The **bitCount()** is a static method of the **Integer class** that counts the number of 1 bit in the two’s complement binary representation of the integer. It was introduced in Java 1.5, and this post will discuss the **bitCount() method** in detail.

**Method declaration –**public static int bitCount(int i)**What does it do?**It will count the number of 1’s in the two’s complement binary representation of the number passed in the argument**What does it return?**It will return an int value denoting the number of 1’s in the two’s complement binary representation

**What is the two’s complement of a number?** We can easily count the number of 1 bit for a positive number, but what about negative numbers? *How to calculate the bit count for negative numbers*? For that, we first have to understand the 2’s complement.

**This StackOverflow answer** has explained 2’s complement quite well. We recommend reading it to get the basic idea of 2’s complement.

But here is a small conclusion on how we can calculate the 2’s complement of a number.

- Let’s say we have to calculate the 2’s complement of -6.
- First, write the binary representation of its corresponding positive integer +6.
- The binary representation of 6 is 110.
- Invert 0’s and 1’s. So, the new binary representation would be 001.
- Now, add 1 to it.
- After adding 1, we will get 010.

So, the 2’s complement of -6 would be 010. This is when we have only considered 3 bits. But if we have considered 32 bits, then 2’s complement of -6 would be 11111111111111111111111111111010.

**Let’s first calculate the bit count for positive numbers**

Let’s take an integer value = 6. The binary representation of 6 is 110, so the count of 1 bit should be 2.

```
public class Codekru {
public static void main(String[] args) {
int i = 6;
System.out.println("Binary representation of i: " + Integer.toBinaryString(i));
System.out.println("Number of 1 bits: " + Integer.bitCount(i));
}
}
```

**Output –**

```
Binary representation of i: 110
Number of 1 bits: 2
```

**Now, let’s calculate the bit count for the negative numbers**

Let’s take the negative integer number = -6. The 2’s complement binary representation of -6 is 11111111111111111111111111111010. Thus the bit count for -6 would be 30.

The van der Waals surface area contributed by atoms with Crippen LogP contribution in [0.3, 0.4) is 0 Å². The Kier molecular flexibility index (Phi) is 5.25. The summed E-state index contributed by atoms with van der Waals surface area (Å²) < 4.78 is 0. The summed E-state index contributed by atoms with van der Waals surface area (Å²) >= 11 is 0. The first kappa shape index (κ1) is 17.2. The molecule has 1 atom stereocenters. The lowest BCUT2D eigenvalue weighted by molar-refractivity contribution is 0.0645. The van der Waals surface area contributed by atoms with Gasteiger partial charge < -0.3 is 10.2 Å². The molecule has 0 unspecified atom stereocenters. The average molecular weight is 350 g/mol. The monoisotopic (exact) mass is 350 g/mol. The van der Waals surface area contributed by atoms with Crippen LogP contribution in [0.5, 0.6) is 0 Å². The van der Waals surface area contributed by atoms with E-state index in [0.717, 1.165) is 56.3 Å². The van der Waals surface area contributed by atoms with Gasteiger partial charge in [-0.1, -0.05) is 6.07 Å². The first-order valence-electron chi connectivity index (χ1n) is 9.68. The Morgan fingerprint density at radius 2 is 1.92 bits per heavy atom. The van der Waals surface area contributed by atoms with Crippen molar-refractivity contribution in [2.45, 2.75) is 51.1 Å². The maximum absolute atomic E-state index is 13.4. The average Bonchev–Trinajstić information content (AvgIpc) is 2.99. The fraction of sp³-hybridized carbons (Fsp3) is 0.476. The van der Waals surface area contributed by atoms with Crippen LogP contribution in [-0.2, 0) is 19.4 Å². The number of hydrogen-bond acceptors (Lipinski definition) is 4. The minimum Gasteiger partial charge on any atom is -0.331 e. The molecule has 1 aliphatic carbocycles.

```
public class Codekru {
public static void main(String[] args) {
int i = -6;
System.out.println("Binary representation of i: " + Integer.toBinaryString(i));
System.out.println("Number of 1 bit: " + Integer.bitCount(i));
}
}
```

**Output –**

```
Binary representation of i: 11111111111111111111111111111010
Number of 1 bit: 30
```

**Time Complexity of the bitCount() method**

The time complexity of the Integer bitCount() method is O(1) as it performs only constant operations on the input. Below is the internal implementation of the bitCount() method –

```
public static int bitCount(int i) {
// HD, Figure 5-2
i = i - ((i >>> 1) & 0x55555555);
i = (i & 0x33333333) + ((i >>> 2) & 0x33333333);
i = (i + (i >>> 4)) & 0x0f0f0f0f;
i = i + (i >>> 8);
i = i + (i >>> 16);
return i & 0x3f;
}
```

**Q- What if we passed a null Integer value to bitCount() argument?**

It will throw a **NullPointerException** as illustrated by the below program.

```
public class Codekru {
public static void main(String[] args) {
Integer i = null;
System.out.println("Number of 1 bit: " + Integer.bitCount(i));
}
}
```

**Output –**

`Exception in thread "main" java.lang.NullPointerException: Cannot invoke "java.lang.Integer.intValue()" because "i" is null`

Please visit **this link** to learn more about the **Integer wrapper** class of java and its other functions or methods.

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